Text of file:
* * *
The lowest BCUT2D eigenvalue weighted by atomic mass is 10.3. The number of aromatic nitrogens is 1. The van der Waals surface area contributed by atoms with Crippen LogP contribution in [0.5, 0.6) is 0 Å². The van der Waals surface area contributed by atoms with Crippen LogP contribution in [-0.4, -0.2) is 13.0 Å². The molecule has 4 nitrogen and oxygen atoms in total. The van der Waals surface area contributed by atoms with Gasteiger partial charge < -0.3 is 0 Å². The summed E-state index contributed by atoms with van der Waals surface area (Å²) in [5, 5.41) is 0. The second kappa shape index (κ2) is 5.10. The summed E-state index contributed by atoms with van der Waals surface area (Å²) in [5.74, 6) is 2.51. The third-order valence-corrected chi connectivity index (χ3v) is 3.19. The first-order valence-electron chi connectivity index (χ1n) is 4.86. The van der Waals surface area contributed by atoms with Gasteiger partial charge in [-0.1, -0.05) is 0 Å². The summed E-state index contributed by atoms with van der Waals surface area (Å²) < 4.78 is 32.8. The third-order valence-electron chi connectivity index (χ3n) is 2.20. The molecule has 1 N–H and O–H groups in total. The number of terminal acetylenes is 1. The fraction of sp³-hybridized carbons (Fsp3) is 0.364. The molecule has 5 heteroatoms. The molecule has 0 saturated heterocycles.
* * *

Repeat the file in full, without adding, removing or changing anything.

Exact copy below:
The lowest BCUT2D eigenvalue weighted by atomic mass is 10.3. The number of aromatic nitrogens is 1. The van der Waals surface area contributed by atoms with Crippen LogP contribution in [0.5, 0.6) is 0 Å². The van der Waals surface area contributed by atoms with Crippen LogP contribution in [-0.4, -0.2) is 13.0 Å². The molecule has 4 nitrogen and oxygen atoms in total. The van der Waals surface area contributed by atoms with Gasteiger partial charge < -0.3 is 0 Å². The summed E-state index contributed by atoms with van der Waals surface area (Å²) in [5, 5.41) is 0. The second kappa shape index (κ2) is 5.10. The summed E-state index contributed by atoms with van der Waals surface area (Å²) in [5.74, 6) is 2.51. The third-order valence-corrected chi connectivity index (χ3v) is 3.19. The first-order valence-electron chi connectivity index (χ1n) is 4.86. The van der Waals surface area contributed by atoms with Gasteiger partial charge in [-0.1, -0.05) is 0 Å². The summed E-state index contributed by atoms with van der Waals surface area (Å²) < 4.78 is 32.8. The third-order valence-electron chi connectivity index (χ3n) is 2.20. The molecule has 1 N–H and O–H groups in total. The number of terminal acetylenes is 1. The fraction of sp³-hybridized carbons (Fsp3) is 0.364. The molecule has 5 heteroatoms. The molecule has 0 saturated heterocycles.